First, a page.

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My 'future car' would eliminate need for restrictor plate

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Darrell Waltrip

Darrell Waltrip — winner of 84 career NASCAR Sprint Cup Series races and a three-time champion — serves as lead analyst for NASCAR on FOX. He was selected for induction into the prestigious NASCAR Hall of Fame as part of the Class of 2012. Want more from DW? Become a fan on Facebook or follow him on Twitter.

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When I look at these Nextel Cup cars and the way the nose and tail are swooped back, they look like something out of Star Wars. They don't look like stock cars anymore. I don't know how they got in this condition. I suppose it was one company outdoing the other, but there's a simple solution that's like the blind obvious to me. You can't fix the car we have. You've got to start with a clean sheet of paper. Here's my idea for NASCAR's "car of the future." If NASCAR wants to give the driver more protection, the first thing they've got to do is move the framerails -- the support bars that the car is built on -- back out to 64 inches like we used to run in the old Monte Carlos. Right now, I think they're at 58 inches. The drivers are basically sitting right on top of the left framerail. Move that framerail back out, build a roll cage like we used to run that would fit that particular size frame and then put a body on that frame. Quit trying to change the body and not change the chassis with it. Widen out the cars like they used to be.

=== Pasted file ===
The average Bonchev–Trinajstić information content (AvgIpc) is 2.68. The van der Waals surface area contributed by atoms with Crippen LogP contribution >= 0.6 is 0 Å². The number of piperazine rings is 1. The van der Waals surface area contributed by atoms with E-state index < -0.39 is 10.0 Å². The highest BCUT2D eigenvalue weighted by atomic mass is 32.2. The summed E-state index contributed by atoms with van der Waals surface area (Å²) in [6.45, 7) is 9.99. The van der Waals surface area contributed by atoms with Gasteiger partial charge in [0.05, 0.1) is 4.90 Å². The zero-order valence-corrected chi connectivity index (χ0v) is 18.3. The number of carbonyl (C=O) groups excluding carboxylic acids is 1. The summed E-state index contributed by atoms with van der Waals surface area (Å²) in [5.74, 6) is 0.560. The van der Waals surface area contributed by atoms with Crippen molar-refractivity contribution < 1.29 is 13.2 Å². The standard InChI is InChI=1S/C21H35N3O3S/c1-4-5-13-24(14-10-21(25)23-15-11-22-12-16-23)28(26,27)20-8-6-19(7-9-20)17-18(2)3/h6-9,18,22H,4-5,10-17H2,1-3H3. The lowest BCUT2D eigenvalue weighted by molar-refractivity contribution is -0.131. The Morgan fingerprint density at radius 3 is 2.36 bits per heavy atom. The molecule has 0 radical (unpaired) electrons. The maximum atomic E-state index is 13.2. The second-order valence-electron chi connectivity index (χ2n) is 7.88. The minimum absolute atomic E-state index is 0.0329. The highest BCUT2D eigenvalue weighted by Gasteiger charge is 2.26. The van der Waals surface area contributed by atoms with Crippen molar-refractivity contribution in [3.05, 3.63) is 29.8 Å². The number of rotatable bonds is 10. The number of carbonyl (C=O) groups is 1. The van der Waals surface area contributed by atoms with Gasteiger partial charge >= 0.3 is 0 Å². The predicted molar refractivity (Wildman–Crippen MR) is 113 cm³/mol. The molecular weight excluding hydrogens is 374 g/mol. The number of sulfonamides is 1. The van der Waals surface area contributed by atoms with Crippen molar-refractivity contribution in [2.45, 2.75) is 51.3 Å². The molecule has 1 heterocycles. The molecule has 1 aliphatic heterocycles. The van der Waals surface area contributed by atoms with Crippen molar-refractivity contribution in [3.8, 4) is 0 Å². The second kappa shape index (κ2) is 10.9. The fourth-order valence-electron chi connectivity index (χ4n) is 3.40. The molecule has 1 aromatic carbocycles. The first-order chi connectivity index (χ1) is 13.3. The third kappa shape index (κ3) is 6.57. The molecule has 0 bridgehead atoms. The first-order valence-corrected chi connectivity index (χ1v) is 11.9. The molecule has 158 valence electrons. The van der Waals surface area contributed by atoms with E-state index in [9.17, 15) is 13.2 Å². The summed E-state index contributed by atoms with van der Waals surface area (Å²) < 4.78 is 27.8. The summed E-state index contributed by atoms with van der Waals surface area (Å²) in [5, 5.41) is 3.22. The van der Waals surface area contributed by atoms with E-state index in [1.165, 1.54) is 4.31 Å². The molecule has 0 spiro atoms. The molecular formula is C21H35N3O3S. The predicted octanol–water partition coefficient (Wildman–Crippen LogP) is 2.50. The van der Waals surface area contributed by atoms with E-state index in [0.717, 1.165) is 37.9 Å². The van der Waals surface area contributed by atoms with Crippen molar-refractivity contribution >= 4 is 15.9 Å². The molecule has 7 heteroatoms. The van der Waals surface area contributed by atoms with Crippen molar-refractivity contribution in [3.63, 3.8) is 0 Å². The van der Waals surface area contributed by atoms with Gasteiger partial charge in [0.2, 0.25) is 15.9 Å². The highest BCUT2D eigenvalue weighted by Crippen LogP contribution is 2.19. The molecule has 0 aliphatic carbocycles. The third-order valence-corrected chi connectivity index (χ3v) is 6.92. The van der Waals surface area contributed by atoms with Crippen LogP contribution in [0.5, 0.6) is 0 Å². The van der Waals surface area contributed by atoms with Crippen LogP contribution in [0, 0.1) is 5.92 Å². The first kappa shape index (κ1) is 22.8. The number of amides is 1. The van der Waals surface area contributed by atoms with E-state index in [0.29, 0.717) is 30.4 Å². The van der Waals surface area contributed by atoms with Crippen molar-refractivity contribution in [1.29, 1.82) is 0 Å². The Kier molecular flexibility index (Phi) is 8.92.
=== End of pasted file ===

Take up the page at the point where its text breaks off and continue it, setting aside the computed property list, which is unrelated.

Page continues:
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They'll still go fast, but they won't need a restrictor plate. You've got to stop putting those sloped front ends on them and laying the bumpers back about a foot. You've got to go back to the way it used to be with a flat nose. Just look at a truck. The trucks are a perfect example of what the cars need to look like. Big flat front ends. Big grilles. Big fenders. Bigger is better. Bigger is slower. Bigger takes more horsepower to push through the wind, and that's what we need. We need to get rid of these slick bullets and get back to something a little boxier with a flatter front end and a car that's a lot wider. The manufacturers can just take the cars they've got, cut them down the middle and add six inches. We used to cut them down the middle and take six inches out of them. We've actually cut them down the middle and taken a foot out of them before. I know you can add it back in. Just cut them down the middle, push everything back six inches per side and have at it. There are a lot of easy solutions. It's not that difficult, but it would be extremely expensive.

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